This time last year, there were a lot of plays on words between the year 2020 and 20/20 vision. 2020 was deemed the year of clarity — of clear vision. Many hoped for prosperity and more mobility in their lives. This time last year, we were concluding Black History Month on the cusp of an unforeseen national shutdown due to the COVID-19 pandemic. This time last year, the country did not know about George Floyd, Breonna Taylor, or Ahmaud Arbery. This time last year, professional leagues and college conferences had competitions in a variety of sports. This time last year, lacrosse practices (at most levels) were still taking place (or even preparing to start) even among whispers of possible shortened, delayed, or canceled seasons as more information became more widely available about a virus spreading globally.

Now, we are in 2021 and as the common saying goes: hindsight is 20/20. Meaning, it is easier to have clearer vision and develop wisdom after the fact because we cannot know the future, but we can seek understanding of the past. In the last year, the nation was shown the spotlight of racial injustice towards Black people that could no longer be ignored, our nation shut down, and lacrosse seasons were canceled. We saw unprecedented moments of activism across multiple professional sports leagues over the summer — many without penalty for the first time in history. Each shift — each moment was an opportunity for us to grow in wisdom and accountability in 2021 based on what we experienced and learned in 2020.

As some may already be able to tell, Black History Month is different this year — and not just because many students are not back in physical classrooms. There seems to be collective learning and celebration of Black history by Black people and allies that goes beyond only learning about the time of slavery and the time of the 1960's Civil Rights Movement. There seems to be more consistent commitment and action towards social justice for Black people. We seem to be working more collectively to fulfill the desire of Dr. Carter G. Woodson, the founder of Negro History Week in 1926 that later became Black History Month in 1976 (50 years after the first Negro History Week). Dr. Woodson understood that learning about Black history is vital to America and should not be confined to a week or even a month — it should be taught year-round. It was, and is, believed by many that the more educated people are about all of history, the more we can change how different races and ethnicities relate with one another.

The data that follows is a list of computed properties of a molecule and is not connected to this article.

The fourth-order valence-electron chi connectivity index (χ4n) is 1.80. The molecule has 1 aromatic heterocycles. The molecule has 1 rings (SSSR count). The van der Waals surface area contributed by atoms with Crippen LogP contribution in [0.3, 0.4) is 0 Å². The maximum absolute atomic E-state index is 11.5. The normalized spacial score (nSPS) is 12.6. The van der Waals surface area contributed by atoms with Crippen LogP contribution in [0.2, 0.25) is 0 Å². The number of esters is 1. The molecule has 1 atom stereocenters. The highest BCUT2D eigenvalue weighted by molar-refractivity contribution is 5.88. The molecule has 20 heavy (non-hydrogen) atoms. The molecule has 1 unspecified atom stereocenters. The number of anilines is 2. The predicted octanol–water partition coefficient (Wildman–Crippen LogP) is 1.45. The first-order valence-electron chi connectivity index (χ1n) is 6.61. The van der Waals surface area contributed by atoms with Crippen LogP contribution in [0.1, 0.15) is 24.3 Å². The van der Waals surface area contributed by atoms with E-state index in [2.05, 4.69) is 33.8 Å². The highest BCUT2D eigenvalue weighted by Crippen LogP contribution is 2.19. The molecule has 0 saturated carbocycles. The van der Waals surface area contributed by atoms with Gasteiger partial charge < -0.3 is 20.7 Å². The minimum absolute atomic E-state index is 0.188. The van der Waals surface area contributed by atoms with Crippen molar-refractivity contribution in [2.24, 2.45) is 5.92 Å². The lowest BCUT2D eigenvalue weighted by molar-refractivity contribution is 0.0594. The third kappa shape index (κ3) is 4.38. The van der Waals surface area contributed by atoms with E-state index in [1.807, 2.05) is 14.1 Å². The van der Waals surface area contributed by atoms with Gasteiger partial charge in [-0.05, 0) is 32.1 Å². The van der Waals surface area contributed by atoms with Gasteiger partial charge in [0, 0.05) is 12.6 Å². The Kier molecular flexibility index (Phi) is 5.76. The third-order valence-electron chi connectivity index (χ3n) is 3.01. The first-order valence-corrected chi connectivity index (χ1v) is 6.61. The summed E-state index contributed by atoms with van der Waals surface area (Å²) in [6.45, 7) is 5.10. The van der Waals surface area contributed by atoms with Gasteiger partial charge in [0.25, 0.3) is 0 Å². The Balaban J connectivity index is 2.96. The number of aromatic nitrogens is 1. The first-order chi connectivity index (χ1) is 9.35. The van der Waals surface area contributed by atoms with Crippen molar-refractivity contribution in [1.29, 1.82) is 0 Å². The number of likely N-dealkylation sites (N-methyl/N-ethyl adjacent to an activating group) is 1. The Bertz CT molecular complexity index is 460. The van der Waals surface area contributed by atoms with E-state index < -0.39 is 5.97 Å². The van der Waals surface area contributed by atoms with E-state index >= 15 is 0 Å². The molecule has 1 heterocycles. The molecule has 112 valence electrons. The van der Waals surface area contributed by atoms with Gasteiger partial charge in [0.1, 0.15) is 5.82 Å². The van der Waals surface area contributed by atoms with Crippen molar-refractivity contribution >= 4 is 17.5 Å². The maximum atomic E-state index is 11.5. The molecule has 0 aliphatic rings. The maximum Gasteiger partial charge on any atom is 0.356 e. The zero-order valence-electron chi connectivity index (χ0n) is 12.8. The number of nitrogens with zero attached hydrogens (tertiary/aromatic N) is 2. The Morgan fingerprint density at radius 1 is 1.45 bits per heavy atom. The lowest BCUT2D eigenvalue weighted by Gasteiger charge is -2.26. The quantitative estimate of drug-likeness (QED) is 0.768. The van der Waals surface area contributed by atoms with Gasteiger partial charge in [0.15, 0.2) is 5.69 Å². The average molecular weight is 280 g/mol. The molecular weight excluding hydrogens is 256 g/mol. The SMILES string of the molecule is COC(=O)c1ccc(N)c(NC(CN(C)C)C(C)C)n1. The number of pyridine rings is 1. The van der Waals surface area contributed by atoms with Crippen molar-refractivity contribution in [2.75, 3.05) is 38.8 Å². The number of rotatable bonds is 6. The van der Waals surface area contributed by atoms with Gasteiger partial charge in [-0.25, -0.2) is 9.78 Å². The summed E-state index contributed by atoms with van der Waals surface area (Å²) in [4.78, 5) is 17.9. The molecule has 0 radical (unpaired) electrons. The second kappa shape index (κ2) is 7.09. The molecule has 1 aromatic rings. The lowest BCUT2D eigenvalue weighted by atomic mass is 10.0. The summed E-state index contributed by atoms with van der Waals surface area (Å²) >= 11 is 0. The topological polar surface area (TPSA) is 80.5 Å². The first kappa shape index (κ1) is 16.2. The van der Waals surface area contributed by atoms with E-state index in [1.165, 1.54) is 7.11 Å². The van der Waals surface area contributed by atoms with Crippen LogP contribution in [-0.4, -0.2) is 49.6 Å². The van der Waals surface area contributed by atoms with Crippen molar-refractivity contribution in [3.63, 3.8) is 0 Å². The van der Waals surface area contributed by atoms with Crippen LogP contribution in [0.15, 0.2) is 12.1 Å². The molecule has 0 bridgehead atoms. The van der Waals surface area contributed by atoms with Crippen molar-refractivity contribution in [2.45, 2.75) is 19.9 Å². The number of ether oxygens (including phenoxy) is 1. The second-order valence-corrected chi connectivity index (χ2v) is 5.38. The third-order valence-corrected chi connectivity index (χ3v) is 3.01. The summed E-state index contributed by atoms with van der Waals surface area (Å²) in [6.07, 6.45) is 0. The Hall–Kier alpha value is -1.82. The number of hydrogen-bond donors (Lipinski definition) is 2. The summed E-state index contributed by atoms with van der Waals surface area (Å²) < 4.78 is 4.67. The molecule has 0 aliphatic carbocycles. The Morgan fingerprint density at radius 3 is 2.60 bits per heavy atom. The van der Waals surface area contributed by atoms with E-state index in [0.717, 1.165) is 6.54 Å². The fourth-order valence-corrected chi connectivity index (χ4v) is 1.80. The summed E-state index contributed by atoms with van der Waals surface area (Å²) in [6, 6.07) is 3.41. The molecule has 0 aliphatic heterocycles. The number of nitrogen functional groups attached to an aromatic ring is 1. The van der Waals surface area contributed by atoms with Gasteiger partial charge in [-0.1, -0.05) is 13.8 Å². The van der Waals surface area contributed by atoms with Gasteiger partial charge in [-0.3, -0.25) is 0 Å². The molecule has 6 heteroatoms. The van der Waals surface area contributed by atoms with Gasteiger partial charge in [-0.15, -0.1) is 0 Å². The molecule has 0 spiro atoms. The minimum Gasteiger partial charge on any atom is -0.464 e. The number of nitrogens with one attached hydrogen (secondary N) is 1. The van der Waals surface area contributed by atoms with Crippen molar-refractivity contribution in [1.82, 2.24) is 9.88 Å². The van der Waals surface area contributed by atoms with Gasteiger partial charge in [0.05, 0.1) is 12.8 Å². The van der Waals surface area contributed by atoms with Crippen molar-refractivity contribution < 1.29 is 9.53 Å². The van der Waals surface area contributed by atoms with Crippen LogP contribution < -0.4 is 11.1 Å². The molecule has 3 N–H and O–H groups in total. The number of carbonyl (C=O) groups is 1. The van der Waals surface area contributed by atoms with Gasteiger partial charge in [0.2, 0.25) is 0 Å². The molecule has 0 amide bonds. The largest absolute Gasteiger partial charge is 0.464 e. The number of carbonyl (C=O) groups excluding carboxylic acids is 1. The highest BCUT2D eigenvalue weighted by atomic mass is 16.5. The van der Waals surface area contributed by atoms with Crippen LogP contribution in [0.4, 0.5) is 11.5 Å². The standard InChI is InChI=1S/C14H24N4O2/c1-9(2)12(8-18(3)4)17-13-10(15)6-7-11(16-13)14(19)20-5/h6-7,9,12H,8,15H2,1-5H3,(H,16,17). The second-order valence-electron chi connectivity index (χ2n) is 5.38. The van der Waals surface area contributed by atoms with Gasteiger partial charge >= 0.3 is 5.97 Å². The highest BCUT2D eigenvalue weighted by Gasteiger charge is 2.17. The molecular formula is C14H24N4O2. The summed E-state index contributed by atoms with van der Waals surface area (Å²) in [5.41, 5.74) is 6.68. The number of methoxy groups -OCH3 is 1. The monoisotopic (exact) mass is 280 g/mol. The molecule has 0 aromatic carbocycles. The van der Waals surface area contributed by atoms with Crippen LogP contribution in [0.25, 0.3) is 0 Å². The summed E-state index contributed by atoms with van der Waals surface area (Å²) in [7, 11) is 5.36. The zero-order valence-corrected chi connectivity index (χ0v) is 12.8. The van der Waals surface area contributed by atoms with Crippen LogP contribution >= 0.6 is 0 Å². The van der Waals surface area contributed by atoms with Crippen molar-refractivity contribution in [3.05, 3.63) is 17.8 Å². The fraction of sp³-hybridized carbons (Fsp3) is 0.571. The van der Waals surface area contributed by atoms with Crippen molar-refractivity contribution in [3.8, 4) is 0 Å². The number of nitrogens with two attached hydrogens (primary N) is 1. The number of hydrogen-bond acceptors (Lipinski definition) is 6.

Transformation is what we have seen. We have seen more Black voices and allies speaking up. We have shared more stories of Black people — not just of tragedy, but of celebration, too. We have shared and learned more beyond just the time of slavery. We have shared some of the lesser known and even untold stories. To me, that is what Black history can be about — continued learning and carrying out Dr. Woodson’s vision as a reminder that this learning does not just last 28 days nor does this learning negate the continued need for unity and advocacy.

When I think of unity and advocacy, my foundation goes to the Civil Rights Movement of the 1960s. Yes, this movement did focus on the rights of Black people —nparticularly the rights to vote, to anti-discrimination, and fair housing. However, that movement did not just focus on those rights for Black people only — it focused on women’s rights, LGBTQ+ rights, people of color, and other groups facing marginalization and discrimination. The Civil Rights Movement was a movement for the rights of all people, not just some people.

When I look at my role and how to continue to move forward with this foundation, I am motivated to learn — not just about my own culture and heritage, but the culture and heritage as others. For example, I made sure to attend the 4 the Future Panel and read the linked article to be a listener so that I can learn more about the spirit of lacrosse as well as the 4 the Future Foundation. Learning more about the game of lacrosse in this way, from those who gifted the game to us, is so invaluable and makes me be a better participant and coach within the game.

I am moved to do my part to advocate for and spread awareness about the issues and challenges that effect other groups, too. While that can be overwhelming and I know I cannot be a “champion” for every cause, I can do my part by reflecting on the relationships I have — personal and professional — and do my part to better understand how the events of the present and past impact the people I know. From there, I can find meaningful ways to advocate. For example, over the last year, I have continued to learn about the significant increase in violence and hate crimes towards Asian-American people throughout the United States since the beginning of the COVID-19 pandemic. Even by bringing this up here is a small step in awareness and advocating for the protection of Asian-American people. I know that my learning is only a first step, but I am committed to continued learning so that I can be a better ally and advocate.

Black History Month is a celebration of the history and culture of Black people, but it is not just for Black people. It is for everyone. I personally believe that Black History Month is our yearly reminder to always learn, find intentional ways to advocate, and use our knowledge to relate better with one another. The Civil Rights Movement of the 1960s gave us a foundation, 2020 gave us blatant reminders and calls to action, and 2021 is our opportunity to use our hindsight to move forward with wisdom so that our growth as a nation—as a lacrosse community can continue. So, I ask: How will you use your hindsight for the rest of this year and beyond? 

Lauren Davenport is the manager of athlete development for US Lacrosse.